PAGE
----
As you can imagine, Bradley doesn’t take to that too well. She follows Alex out into the hall, and the two women have the fight they’ve probably both wanted to have since that hug. Or, at least, Bradley’s wanted to. She wants Alex to know that things are going to be different this time around. Bradley Jackson is nobody’s “fucking sidekick!” She is Alex’s equal, and she wants Alex to be hyper-aware of that. And you know what Alex says back? Good. She doesn’t want Bradley to roll over and take what she’s given. That’s not the job. This only infuriates Bradley even more. Obviously, a lot of this anger stems from the fact that Alex left Bradley to fend for herself, even after promising to be there for her after Alex decided to leave the show. “Sorry I was having a meltdown,” is Alex’s response to that. Again, Bradley is annoyed at how this conversation is going. There’s lots of yelling and, like so, so many fucks thrown around. Finally, Alex wants to end this: “A friendship with you sounds like a really bountiful journey,” but the fact of the matter is that they were only on-air together for three weeks. “We don’t owe each other a thing,” she tells her new old co-anchor. There’s no way Bradley will get what she wants out of this argument (honestly, what does this woman want from Alex? It changes every day). So as the elevator doors close on Alex, Bradley tosses out one last cheap shot: She brings up Chip. She reminds Alex that she worked with Chip for 15 years; she might not owe Bradley anything, but doesn’t she owe Chip something?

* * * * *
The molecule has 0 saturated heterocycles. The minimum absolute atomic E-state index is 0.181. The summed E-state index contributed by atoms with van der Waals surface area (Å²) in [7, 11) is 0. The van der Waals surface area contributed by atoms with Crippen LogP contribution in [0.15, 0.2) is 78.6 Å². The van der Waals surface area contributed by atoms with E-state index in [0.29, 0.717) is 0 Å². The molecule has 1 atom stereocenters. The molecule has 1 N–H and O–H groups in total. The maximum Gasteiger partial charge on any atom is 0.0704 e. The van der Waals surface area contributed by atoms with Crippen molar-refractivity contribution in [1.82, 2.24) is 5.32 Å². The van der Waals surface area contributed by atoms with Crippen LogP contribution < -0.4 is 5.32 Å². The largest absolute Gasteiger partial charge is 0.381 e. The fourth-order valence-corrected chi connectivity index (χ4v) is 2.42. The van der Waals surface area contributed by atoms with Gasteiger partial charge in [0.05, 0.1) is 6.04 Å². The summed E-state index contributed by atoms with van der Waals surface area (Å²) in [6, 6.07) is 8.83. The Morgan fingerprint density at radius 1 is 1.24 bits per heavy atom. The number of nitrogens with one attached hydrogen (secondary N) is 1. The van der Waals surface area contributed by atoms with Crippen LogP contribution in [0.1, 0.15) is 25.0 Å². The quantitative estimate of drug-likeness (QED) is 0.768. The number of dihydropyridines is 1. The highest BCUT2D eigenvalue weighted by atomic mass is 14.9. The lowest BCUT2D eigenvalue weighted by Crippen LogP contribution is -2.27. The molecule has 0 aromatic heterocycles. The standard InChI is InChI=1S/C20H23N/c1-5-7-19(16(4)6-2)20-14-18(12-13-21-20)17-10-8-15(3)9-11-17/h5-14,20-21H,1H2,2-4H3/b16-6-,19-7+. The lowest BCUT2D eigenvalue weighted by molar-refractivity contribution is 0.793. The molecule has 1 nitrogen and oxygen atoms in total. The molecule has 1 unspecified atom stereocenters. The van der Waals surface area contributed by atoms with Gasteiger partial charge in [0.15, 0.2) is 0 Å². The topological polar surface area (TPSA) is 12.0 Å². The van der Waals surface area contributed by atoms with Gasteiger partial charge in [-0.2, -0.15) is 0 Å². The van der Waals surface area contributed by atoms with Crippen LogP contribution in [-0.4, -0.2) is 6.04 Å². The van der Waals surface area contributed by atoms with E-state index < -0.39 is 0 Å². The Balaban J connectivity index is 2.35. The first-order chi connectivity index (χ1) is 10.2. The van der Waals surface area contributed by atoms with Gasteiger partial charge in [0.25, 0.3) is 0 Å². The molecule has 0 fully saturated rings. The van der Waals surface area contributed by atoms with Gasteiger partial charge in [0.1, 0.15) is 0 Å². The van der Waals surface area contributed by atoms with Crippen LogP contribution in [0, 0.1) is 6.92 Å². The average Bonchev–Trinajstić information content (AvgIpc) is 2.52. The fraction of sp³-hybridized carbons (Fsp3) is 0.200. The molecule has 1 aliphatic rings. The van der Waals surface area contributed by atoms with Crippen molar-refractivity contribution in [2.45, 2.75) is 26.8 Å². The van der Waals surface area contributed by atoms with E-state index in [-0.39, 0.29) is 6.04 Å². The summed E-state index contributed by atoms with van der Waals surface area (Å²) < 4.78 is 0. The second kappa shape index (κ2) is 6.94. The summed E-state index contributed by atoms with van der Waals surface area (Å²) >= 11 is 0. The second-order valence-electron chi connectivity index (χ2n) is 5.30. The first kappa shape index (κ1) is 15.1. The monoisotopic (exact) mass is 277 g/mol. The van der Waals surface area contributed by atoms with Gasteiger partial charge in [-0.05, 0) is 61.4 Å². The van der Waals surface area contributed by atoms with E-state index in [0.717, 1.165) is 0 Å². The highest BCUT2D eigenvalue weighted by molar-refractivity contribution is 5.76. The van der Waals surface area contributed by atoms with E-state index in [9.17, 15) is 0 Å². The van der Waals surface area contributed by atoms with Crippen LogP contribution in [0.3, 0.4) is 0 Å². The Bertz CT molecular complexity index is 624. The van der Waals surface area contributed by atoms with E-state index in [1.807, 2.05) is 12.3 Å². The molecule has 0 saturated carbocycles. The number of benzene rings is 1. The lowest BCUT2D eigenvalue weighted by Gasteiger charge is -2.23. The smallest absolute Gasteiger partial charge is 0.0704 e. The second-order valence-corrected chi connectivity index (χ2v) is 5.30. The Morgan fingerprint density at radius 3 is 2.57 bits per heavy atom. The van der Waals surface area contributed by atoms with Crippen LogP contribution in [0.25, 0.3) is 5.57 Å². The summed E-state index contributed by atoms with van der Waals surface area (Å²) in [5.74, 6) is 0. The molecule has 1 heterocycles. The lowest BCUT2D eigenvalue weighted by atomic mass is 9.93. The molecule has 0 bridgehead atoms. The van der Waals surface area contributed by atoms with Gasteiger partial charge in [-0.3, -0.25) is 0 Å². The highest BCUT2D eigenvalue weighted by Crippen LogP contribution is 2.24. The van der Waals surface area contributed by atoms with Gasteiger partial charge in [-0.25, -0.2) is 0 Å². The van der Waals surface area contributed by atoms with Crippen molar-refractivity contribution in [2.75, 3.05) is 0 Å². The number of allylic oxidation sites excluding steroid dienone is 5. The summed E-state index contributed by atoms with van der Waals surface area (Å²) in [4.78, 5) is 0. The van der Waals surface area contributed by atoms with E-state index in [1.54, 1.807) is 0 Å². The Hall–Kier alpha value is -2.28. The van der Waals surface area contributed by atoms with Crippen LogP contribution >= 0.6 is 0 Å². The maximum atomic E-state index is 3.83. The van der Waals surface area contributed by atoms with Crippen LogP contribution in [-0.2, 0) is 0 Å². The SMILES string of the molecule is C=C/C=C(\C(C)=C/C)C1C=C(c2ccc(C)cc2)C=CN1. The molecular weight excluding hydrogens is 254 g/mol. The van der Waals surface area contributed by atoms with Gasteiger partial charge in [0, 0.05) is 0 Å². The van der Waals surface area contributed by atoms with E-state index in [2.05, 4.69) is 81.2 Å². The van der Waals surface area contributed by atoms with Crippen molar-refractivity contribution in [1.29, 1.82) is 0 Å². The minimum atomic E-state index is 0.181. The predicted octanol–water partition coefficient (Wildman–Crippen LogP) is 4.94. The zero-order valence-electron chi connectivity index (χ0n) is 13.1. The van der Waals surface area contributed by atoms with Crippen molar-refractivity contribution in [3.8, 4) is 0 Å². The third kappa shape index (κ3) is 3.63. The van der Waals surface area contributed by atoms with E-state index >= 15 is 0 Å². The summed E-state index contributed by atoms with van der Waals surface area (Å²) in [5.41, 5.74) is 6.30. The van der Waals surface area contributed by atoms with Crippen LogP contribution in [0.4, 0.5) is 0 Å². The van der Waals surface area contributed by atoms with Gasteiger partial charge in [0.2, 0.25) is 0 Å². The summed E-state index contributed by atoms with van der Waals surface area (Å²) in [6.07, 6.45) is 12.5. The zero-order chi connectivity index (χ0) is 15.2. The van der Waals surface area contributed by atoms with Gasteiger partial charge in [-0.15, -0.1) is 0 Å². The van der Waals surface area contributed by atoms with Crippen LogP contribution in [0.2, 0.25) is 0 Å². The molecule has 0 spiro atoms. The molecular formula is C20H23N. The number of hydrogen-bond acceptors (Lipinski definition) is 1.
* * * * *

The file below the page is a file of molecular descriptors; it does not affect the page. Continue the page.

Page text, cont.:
You see, when Bradley first heard about Alex coming back and was at an angry, bitter loss over what to do, she called Chip to get a read on their old colleague. He, uh, doesn’t have the fondest memories. This, of course, makes sense since it doesn’t seem like Alex even sent him so much as a ‘TY’ text after his heartfelt, soul-baring voicemail. She “will make you feel like the most important thing in the universe […] and then you turn, and she will push you off of a cliff,” he tells Bradley. She’s only in it for herself. And, he adds for good measure that if he ever sees her again, he “will have words for her.”